Michele: The institutional review board has the very significant and important role of protecting people in research. One of the specific 111 criteria for IRB review is to make sure subject selection is equitable. If the research protocol is being conducted in an urban area and the exclusion criteria say you have to be able to speak English, the IRB — and this is prepandemic — should always raise a question: Why would you limit the protocol to only individuals that speak English when 50% of the urban population where this is being conducted are Spanish-speaking individuals? I would like to think that IRBs have always felt empowered to ask that question.

The problem is that having multiple languages can be a resource issue for investigators. Do they have the resources to have informed consent forms translated or to use what we commonly call short-form consent?

It doesn’t stop there because you have to have interpreter services. Just because you conduct the consent process in somebody’s language doesn’t mean you get to forget about it afterward. You have to make sure that you have resources following them.

One of the interesting things from the pandemic is that a lot of the research was clinic- and hospital-based research. Then the pandemic hit, and all of a sudden we have a move to telemedicine and home health visits. What I think we have seen as a result is something that supports the inclusion of a more diverse population.

If you looked at the procedures outlined in the protocol and it said you have to come to the clinic or to the hospital or to the office for study treatment 12 times, that’s a huge amount of time for an individual to take to travel and to leave work. But if they can stay home, or if they do not have to travel so far, you have the likelihood of engaging a more diverse population in the research. That said, I think it is reasonable for an IRB to ask at the time of review, “Do you really need 12 procedures to be done at your clinic, and is there a way for you to incorporate telemedicine or visits by home health aides?”

It would be hard-pressed for an IRB to actually require a procedural change that is integral to the protocol design — it could affect the integrity of the research and how the research is being envisioned. It doesn’t mean it can’t be suggested, and I do think that is an appropriate route for an IRB to go.


Jessica: What is the IRB’s view on things such as hotspots and iPhones being provided to underserved populations in order to be involved in clinical research, especially when they may not have access to internet or a smartphone?


Michele: The incorporation of digital technology in research is something we have seen expand over the last couple years. There is no prohibition on providing iPads, iPhones, Apple watches, anything you want in the context of research if it’s related to the research and used to facilitate communication with a participant.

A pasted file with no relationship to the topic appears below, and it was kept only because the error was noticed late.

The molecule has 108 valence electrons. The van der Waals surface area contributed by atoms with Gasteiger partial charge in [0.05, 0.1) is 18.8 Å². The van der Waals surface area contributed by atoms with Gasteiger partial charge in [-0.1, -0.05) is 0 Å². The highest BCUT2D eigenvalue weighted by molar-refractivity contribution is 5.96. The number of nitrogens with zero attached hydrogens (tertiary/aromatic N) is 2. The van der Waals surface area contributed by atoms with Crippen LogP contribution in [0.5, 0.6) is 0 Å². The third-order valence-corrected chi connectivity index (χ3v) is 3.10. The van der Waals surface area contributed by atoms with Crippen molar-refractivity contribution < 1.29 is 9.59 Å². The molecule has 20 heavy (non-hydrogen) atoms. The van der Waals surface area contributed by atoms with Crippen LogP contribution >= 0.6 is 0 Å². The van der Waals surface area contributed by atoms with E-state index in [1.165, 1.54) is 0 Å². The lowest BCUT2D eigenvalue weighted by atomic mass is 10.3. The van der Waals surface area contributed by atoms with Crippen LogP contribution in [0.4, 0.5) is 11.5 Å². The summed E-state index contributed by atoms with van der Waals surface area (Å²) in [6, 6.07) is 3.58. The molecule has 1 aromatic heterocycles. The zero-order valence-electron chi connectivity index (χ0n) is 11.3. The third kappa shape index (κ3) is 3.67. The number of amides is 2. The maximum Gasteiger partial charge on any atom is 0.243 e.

But what you really have to think about is does the participant get to own it? Does the participant have to return it? What are you going to do if an iPhone is not returned? If there is no financial cost to the participant and nothing else arises, then it shouldn’t be a problem at all. But if the sponsor is going to contemplate some kind of consequence, you have to be very careful.

If you give participants an iPad and expect them to give it back, and they don’t, if you then withhold other compensation, an IRB might not look kindly on that quid pro quo. In summary, there is no prohibition on providing participants with those devices.

Jessica: The FDA issued renewed guidance last November for recruiting and retaining patients for traditionally underserved populations. Do IRBs expect study sponsors to adhere to this guidance?


Michele: The FDA guidance is just that — guidance. It’s not something that is required by regulations. I think when you are engaged in the research enterprise, you are familiar with the guidance documents from the FDA. You do your best to incorporate that guidance as best practice in your research.

On the recruitment front, that guidance is very helpful and provides some very good suggestions to sponsors for the design of research and other aspects related to recruitment. It could well play into how an IRB might come up with a suggestion or a recommendation that a sponsor could consider in the future if they are not able to implement something for the research under review.

Jessica: What are some early considerations that study sponsors can start to think about while designing their clinical trials to be more diverse and inclusive?


Michele: It’s important to think about your catchment area — where are you going to do your recruiting, where are your clinics and health centers? Are they located in areas that will pull a diverse population? And also look at your procedural requirements. Will the procedures dissuade people from wanting to participate in the research because of travel and time commitments? Are there ways to substitute for in-office visits, or are there other ways to participate in the research? So I think those are some of the things to consider at early protocol design.


How Do You Incorporate Choice?

Start by asking questions. Learn what matters to patients. Know their attitudes. Understand their needs. For instance, do they have access to high-speed internet? Do they have their own tech device, or do they need an iPhone or tablet in order to participate in a clinical trial? How tech-savvy are they? Do they have a car, or do they rely on public transportation? Are up-front out-of-pocket expenses a concern? 

Then leverage a hybrid approach to help fill in the gaps. For instance, for patients who indicate they are not tech-savvy, consider more avenues for education and support — it doesn’t mean you have to exclude them from participation. A hybrid approach provides the agility that maximizes engagement among all audiences.


Survey Methodology

The Study Voices 2021 survey findings include responses from 2,078 healthcare consumers. 
The survey was conducted in the United States between August 18 and August 29, 2021.